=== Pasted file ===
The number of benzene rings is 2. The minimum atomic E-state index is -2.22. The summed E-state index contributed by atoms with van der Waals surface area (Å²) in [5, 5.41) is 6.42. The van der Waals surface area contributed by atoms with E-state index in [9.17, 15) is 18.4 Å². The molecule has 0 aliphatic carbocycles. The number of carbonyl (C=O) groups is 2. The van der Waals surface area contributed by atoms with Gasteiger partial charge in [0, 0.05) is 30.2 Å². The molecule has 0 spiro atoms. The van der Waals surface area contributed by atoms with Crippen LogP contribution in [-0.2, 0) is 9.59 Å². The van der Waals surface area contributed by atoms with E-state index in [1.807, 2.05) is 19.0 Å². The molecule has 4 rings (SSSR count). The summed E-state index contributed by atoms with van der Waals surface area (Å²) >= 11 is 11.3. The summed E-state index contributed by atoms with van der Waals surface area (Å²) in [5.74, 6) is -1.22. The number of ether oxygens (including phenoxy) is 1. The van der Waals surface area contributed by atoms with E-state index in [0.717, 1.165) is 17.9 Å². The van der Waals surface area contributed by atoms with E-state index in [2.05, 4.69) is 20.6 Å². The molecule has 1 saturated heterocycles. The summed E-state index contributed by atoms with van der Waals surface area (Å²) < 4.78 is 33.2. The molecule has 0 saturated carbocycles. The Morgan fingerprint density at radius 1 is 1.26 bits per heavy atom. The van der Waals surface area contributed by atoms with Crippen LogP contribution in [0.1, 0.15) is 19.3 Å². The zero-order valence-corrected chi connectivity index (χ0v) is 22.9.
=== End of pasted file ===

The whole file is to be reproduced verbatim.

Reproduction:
The number of benzene rings is 2. The minimum atomic E-state index is -2.22. The summed E-state index contributed by atoms with van der Waals surface area (Å²) in [5, 5.41) is 6.42. The van der Waals surface area contributed by atoms with E-state index in [9.17, 15) is 18.4 Å². The molecule has 0 aliphatic carbocycles. The number of carbonyl (C=O) groups is 2. The van der Waals surface area contributed by atoms with Gasteiger partial charge in [0, 0.05) is 30.2 Å². The molecule has 0 spiro atoms. The van der Waals surface area contributed by atoms with Crippen LogP contribution in [-0.2, 0) is 9.59 Å². The van der Waals surface area contributed by atoms with E-state index in [1.807, 2.05) is 19.0 Å². The molecule has 4 rings (SSSR count). The summed E-state index contributed by atoms with van der Waals surface area (Å²) >= 11 is 11.3. The summed E-state index contributed by atoms with van der Waals surface area (Å²) in [5.74, 6) is -1.22. The number of ether oxygens (including phenoxy) is 1. The van der Waals surface area contributed by atoms with E-state index in [0.717, 1.165) is 17.9 Å². The van der Waals surface area contributed by atoms with E-state index in [2.05, 4.69) is 20.6 Å². The molecule has 1 saturated heterocycles. The summed E-state index contributed by atoms with van der Waals surface area (Å²) < 4.78 is 33.2. The molecule has 0 saturated carbocycles. The Morgan fingerprint density at radius 1 is 1.26 bits per heavy atom. The van der Waals surface area contributed by atoms with Crippen LogP contribution in [0.1, 0.15) is 19.3 Å². The zero-order valence-corrected chi connectivity index (χ0v) is 22.9.